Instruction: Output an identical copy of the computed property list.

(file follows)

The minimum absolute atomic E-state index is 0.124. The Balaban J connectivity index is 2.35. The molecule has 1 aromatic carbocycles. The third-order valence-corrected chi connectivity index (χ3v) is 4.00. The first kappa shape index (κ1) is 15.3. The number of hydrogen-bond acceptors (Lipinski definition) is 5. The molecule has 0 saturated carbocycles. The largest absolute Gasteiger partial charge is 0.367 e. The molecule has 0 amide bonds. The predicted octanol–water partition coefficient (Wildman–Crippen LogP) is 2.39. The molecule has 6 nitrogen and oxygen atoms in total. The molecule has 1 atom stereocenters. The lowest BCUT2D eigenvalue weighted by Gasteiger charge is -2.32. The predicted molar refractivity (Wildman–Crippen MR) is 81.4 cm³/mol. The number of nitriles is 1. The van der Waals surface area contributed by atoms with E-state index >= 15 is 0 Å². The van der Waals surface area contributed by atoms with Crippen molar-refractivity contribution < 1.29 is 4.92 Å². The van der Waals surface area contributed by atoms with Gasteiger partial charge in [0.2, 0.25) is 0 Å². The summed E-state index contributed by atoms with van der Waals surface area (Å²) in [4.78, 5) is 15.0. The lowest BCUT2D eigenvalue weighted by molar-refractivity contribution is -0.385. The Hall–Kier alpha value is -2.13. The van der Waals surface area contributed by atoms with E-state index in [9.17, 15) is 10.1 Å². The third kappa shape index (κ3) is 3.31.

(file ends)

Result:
The minimum absolute atomic E-state index is 0.124. The Balaban J connectivity index is 2.35. The molecule has 1 aromatic carbocycles. The third-order valence-corrected chi connectivity index (χ3v) is 4.00. The first kappa shape index (κ1) is 15.3. The number of hydrogen-bond acceptors (Lipinski definition) is 5. The molecule has 0 saturated carbocycles. The largest absolute Gasteiger partial charge is 0.367 e. The molecule has 0 amide bonds. The predicted octanol–water partition coefficient (Wildman–Crippen LogP) is 2.39. The molecule has 6 nitrogen and oxygen atoms in total. The molecule has 1 atom stereocenters. The lowest BCUT2D eigenvalue weighted by Gasteiger charge is -2.32. The predicted molar refractivity (Wildman–Crippen MR) is 81.4 cm³/mol. The number of nitriles is 1. The van der Waals surface area contributed by atoms with E-state index >= 15 is 0 Å². The van der Waals surface area contributed by atoms with Crippen molar-refractivity contribution < 1.29 is 4.92 Å². The van der Waals surface area contributed by atoms with Gasteiger partial charge in [0.2, 0.25) is 0 Å². The summed E-state index contributed by atoms with van der Waals surface area (Å²) in [4.78, 5) is 15.0. The lowest BCUT2D eigenvalue weighted by molar-refractivity contribution is -0.385. The Hall–Kier alpha value is -2.13. The van der Waals surface area contributed by atoms with E-state index in [9.17, 15) is 10.1 Å². The third kappa shape index (κ3) is 3.31.